Showing posts with label cheernature. Show all posts
Showing posts with label cheernature. Show all posts

Peafowls' Dance Drama

A Peacock in its prime tries to woo a Peahen with his brilliant display and spectacular dance. In spite of so many iridescent blue "eyes" focusing on her, she continues to nonchalantly forage for grains, remaining cautious to ensure her chicks' safety.
There are few other Peafowls sitting on a nearby tree, watching this dance drama.
To add to the excitement, an adolescent peacock, who is yet to grow his train feathers, jumps on to the stage and starts dancing...
Watch the video to see how this dance drama unfolds...

Note: Keep your speakers on to hear the sounds and choose HD in video settings for best experience.


These wild peafowls are filmed in a village outskirts of Southern India.
Peafowl is the India's National Bird and is protected. Yet the contiued use of pesticides and weedicides is a risk for these beautiful birds, as is for all creatures, including humans. If we want the earth to remain beautiful with all its charming creatures, we need to start doing our bit by eating/growing organic foods and also by ensuring we stay away from all wildlife produce including feathers.

Few snapshots from the 'Dance Drama' that you might enjoy:

As the peacock dances, the peahen sitting on a nearby tree, pretends to ignore him!

An adolescent Peacock manages to look his best in spite of not having grown the train feathers!

At last Peahen credits the Handsome peacock with a sideways glance !

Clever Camouflages in my Backyard

Indian Pitta is native to India and those which live in northern India migrate towards Southern India during winter to escape the harsher climate of the north. Though a brightly colored bird, it camouflages quite well amongst the leaf litter on which it forages for insects during most part of the day.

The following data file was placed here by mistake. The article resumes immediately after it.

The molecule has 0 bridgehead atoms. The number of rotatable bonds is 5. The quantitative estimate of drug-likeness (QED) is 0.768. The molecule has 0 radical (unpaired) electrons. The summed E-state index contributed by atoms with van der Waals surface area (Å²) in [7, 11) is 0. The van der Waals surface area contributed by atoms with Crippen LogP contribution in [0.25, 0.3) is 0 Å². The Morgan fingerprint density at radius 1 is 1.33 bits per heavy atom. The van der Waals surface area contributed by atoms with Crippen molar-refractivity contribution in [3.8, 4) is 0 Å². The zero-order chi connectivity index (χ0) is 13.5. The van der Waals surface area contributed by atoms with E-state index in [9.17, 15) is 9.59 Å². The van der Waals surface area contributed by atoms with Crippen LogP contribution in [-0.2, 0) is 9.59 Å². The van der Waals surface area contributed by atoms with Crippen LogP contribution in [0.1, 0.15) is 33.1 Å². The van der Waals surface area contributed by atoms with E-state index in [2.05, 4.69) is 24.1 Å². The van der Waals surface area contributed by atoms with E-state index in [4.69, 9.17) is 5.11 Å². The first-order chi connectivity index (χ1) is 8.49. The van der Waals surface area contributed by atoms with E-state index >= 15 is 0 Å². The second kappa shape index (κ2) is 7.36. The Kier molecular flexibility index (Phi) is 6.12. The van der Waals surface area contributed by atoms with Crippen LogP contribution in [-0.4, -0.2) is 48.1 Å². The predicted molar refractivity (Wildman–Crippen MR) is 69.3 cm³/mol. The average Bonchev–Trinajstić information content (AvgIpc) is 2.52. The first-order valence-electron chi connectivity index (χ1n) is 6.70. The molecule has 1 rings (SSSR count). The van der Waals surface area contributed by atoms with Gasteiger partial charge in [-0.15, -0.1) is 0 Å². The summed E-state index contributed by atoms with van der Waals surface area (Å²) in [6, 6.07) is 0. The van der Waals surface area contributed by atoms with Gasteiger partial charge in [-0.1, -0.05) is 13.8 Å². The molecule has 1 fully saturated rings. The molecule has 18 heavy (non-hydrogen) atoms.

Indian hare, also known as Black-naped hare is commonly found in India. It has evolved to outsmart myriad predators: Hawks, Eagles and owls to dogs, jackals, wolves and cats. It knows exactly where to find a quiet spot for a few minutes of precious rest.



This brown Moth seems to know where to rest during the day time. How does it know to select a brown leaf over a green one? 



The tiny structure made out of bits of dry leaves and sticks is home to a worm! What a way to fool sharp-eyed predators like birds! Probably this is one of the case-bearing moth larva (do let me know if you any of you know the name of the species)  



Beautifully camouflaged against the mud and bits of leaves, this snake is not a danger to humans... but humans are a danger to this Wolf Snake. It is a non-poisonous snake, with close resemblance to the poisonous Krait (differentiated as the harmless snake by the missing white band on its neck). Perhaps at some point during the evolution, it mimicked the poisonous krait to deter the natural predators? Or did it evolve without poison relaying mostly on its agility and camouflage? Whatever the case maybe, today humans kill it mistaking it to be a poisonous Krait. This snake is surely counting on a day where humans are driven by knowledge and compassion rather than fear. 



Here is an Indian Chameleon, climbing through the foliage of a Mango tree. However hard my eyes tried to follow it, I lost it after this charming creature disappeared behind the leaves and I was not able to spot it again.



Finally, a frog that seems to be doing its best to camouflage! Accidental camouflage? Who am I to judge? 



Wishing you all a happy exploration of clever camouflages in your own backyards !